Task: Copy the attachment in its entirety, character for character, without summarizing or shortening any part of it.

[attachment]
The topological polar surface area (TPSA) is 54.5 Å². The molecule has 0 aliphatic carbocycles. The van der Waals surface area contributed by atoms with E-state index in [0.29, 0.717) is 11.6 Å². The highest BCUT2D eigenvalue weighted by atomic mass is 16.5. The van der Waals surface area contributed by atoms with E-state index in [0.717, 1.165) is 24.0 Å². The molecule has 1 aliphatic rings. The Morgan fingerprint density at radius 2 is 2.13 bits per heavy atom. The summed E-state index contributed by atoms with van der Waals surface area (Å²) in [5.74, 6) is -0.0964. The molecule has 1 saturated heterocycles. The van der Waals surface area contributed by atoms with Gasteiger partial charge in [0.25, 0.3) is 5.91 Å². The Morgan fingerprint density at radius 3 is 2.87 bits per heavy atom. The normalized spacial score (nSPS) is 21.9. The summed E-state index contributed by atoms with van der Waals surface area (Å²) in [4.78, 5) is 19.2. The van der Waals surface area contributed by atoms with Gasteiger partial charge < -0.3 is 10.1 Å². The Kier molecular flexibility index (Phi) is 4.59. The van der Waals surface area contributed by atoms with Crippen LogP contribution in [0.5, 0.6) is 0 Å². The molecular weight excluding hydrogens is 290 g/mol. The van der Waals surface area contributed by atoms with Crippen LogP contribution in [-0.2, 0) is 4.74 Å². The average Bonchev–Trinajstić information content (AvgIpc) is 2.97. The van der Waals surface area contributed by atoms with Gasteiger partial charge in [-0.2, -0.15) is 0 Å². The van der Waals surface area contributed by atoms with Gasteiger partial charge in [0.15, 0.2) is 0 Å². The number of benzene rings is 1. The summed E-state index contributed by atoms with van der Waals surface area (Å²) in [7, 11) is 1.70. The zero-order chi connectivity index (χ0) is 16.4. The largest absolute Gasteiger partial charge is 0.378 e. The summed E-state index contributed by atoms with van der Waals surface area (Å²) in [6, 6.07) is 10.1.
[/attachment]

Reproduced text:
The topological polar surface area (TPSA) is 54.5 Å². The molecule has 0 aliphatic carbocycles. The van der Waals surface area contributed by atoms with E-state index in [0.29, 0.717) is 11.6 Å². The highest BCUT2D eigenvalue weighted by atomic mass is 16.5. The van der Waals surface area contributed by atoms with E-state index in [0.717, 1.165) is 24.0 Å². The molecule has 1 aliphatic rings. The Morgan fingerprint density at radius 2 is 2.13 bits per heavy atom. The summed E-state index contributed by atoms with van der Waals surface area (Å²) in [5.74, 6) is -0.0964. The molecule has 1 saturated heterocycles. The van der Waals surface area contributed by atoms with Gasteiger partial charge in [0.25, 0.3) is 5.91 Å². The Morgan fingerprint density at radius 3 is 2.87 bits per heavy atom. The normalized spacial score (nSPS) is 21.9. The summed E-state index contributed by atoms with van der Waals surface area (Å²) in [4.78, 5) is 19.2. The van der Waals surface area contributed by atoms with Gasteiger partial charge < -0.3 is 10.1 Å². The Kier molecular flexibility index (Phi) is 4.59. The van der Waals surface area contributed by atoms with Crippen LogP contribution in [0.5, 0.6) is 0 Å². The molecular weight excluding hydrogens is 290 g/mol. The van der Waals surface area contributed by atoms with Crippen LogP contribution in [-0.2, 0) is 4.74 Å². The average Bonchev–Trinajstić information content (AvgIpc) is 2.97. The van der Waals surface area contributed by atoms with Gasteiger partial charge in [-0.2, -0.15) is 0 Å². The van der Waals surface area contributed by atoms with Gasteiger partial charge in [0.15, 0.2) is 0 Å². The number of benzene rings is 1. The summed E-state index contributed by atoms with van der Waals surface area (Å²) in [7, 11) is 1.70. The zero-order chi connectivity index (χ0) is 16.4. The largest absolute Gasteiger partial charge is 0.378 e. The summed E-state index contributed by atoms with van der Waals surface area (Å²) in [6, 6.07) is 10.1.